Whichever computer platform you use, there is synchronization software available. Many photographers who run Macs use a program from Econ Technologies called ChronoSync (econtechnologies.com). For Windows, I suggest looking at a program called Beyond Compare (scootersoftware.com). Each allows you to synchronize data from either one drive to another or one folder to another. Most importantly, each has the ability to compare your files and folders to verify their validity after a data transfer. This requires a technical understanding of how your chosen software works, so please do read the user’s manual before incorporating such tools into your workflow.
Beyond validating your data, synchronization programs like the aforementioned (and there are many others) do a lot more. I wouldn’t say that they are a required part of your backup workflow, but for those of you who have big archives or are on the path to creating a big archive, incorporating such tools into your workflow sooner rather than later is a good idea. Synchronization programs can also be scheduled to automatically perform backups every so often, when you sleep, or when you’re not home. They can do incremental copying, detect when a change has happened to a folder or file, and archive each backup as you make them—more on archiving later.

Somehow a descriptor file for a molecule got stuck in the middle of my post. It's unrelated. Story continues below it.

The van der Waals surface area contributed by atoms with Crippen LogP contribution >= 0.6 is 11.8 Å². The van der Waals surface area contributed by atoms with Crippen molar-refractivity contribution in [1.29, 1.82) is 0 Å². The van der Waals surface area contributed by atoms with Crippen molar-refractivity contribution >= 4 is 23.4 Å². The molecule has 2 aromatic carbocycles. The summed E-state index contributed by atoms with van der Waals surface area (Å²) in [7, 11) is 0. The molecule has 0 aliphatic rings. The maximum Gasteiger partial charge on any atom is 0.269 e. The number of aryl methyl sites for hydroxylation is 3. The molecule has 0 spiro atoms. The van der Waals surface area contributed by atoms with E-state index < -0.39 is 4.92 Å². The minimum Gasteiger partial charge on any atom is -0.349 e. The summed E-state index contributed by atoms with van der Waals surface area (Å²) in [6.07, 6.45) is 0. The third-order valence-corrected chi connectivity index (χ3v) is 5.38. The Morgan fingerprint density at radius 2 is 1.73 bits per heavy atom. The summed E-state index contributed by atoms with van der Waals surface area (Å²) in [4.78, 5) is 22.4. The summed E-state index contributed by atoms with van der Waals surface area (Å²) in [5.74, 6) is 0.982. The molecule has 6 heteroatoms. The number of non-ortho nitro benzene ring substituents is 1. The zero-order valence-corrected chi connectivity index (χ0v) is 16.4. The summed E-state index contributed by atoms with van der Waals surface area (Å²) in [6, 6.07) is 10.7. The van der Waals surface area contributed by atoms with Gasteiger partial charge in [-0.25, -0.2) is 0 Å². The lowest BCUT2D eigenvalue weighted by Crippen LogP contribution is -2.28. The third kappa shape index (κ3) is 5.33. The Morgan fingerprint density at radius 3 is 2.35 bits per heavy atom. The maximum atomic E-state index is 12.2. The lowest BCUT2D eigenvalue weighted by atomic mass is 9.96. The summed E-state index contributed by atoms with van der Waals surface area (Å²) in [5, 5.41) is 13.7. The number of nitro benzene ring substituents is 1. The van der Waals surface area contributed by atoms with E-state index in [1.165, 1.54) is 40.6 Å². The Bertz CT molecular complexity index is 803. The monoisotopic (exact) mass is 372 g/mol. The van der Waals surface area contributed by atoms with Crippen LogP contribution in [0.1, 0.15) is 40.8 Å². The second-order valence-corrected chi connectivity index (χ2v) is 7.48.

Of course, there is an easier way to validate your backups. Meaning, I realize that as I bring up checksumming, I also understand that learning new programs and incorporating new steps in the workflow may not be something that excites a lot of you. So, alternatively, you can simply convert your files to DNGs when using Lightroom (see Figure 2). DNG (Digital Negative) is an openly documented RAW file format from Adobe.
Tip: Some cameras, like Leica and Hasselblad, allow for saving files in the DNG format. Unfortunately, if you are one of these camera shooters, it doesn’t mean you can just skip the “Copy as DNG” on importing. The checksum hash isn’t added in camera, so you still have to run through the “Copy as DNG” step to gain that benefit.